Life on the reservation is tough, so it’s good to have sisters you can count on.
Sisterhood, in all its forms, is explored in the play “The Rez Sisters,” about seven women from an American Indian reservation looking for a way out. The production from the Modesto Junior College theater department opens next week and runs through June 7 in the little theater.
The piece by award-winning Canadian Indian playwright Tomson Highway follows the women, mostly sisters and half sisters, who dream of striking it rich at “The Biggest Bingo in the World.” The MJC production, directed by Lynette Borrelli-Glidewell, chronicles the highs and lows of reservation life with humor and heart.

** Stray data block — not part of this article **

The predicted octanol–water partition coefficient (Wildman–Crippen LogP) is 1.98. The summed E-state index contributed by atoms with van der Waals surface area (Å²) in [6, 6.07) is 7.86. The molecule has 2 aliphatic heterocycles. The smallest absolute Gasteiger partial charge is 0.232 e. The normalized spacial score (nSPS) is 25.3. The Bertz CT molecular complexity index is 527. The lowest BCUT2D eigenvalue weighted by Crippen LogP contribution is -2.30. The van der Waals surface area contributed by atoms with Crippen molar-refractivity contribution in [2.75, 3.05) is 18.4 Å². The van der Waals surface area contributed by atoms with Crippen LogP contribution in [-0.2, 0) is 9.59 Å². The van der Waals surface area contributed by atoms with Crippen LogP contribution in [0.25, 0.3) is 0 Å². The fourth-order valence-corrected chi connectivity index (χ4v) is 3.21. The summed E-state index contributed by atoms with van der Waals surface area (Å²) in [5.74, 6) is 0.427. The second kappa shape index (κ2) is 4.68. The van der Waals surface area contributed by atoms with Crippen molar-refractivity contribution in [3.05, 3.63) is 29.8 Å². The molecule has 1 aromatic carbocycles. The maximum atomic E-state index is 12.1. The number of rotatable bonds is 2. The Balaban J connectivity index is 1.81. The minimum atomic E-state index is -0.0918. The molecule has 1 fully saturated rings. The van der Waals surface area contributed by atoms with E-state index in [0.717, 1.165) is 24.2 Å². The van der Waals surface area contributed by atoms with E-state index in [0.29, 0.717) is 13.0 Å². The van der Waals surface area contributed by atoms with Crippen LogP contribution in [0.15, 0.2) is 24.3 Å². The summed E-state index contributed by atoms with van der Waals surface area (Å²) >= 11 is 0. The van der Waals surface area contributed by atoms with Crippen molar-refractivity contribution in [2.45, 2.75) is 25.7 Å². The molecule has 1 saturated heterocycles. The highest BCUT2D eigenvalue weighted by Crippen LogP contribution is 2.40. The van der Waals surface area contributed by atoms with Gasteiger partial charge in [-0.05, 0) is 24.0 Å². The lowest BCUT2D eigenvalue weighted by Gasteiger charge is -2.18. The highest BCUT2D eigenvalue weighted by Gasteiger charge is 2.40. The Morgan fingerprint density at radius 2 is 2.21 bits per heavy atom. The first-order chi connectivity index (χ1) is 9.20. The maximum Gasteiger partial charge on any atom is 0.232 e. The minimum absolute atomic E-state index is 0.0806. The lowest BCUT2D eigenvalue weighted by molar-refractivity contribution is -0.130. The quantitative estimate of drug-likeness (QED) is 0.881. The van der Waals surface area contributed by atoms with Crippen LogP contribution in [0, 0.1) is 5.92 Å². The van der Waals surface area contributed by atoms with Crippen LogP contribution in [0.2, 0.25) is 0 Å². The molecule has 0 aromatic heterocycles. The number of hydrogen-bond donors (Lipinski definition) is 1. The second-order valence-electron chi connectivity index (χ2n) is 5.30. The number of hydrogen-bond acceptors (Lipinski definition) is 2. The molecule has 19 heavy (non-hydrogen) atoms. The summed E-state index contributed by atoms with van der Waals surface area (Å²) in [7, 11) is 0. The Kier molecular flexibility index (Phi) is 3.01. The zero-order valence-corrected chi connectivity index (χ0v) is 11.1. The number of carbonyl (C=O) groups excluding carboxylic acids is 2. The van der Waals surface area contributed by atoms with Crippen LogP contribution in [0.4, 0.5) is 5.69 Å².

“It’s a lovely, thought-provoking, funny and spiritual play about seven Native American woman living on a reservation in Canada in the late 1980s,” Borrelli-Glidewell said.
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The cast includes Veronica Espinosa as Pelajia Patchnose, Cecilia Rodriguez as Philomena Moosetail, Dahlia Martinez as Marie-Adele Starblanket, Rachel Pearre as Annie Cook, Hannah Hoxie as Emily Dictionary, Kendra Griffith as Veronique St. Pierre, Shelby Keathley as Zhaboonigan Peterson and Noah Thompson as Nanabush the Spirit Dancer.
The women gossip and scheme about what they would do with the tournament’s million-dollar jackpot. For each, it symbolizes salvation from life on the reservation. The New York Times said the play is “rooted in harsh realities” including “joblessness, prejudice and alcoholism.” The play also touches on other hardships, from sexual assault to poverty and illness.
The MJC production has costume design by Anne Shanto and scenic and lighting design by Ty Helton. Patrick Johnson and Ethan Katchel serve as assistant set designers for the production.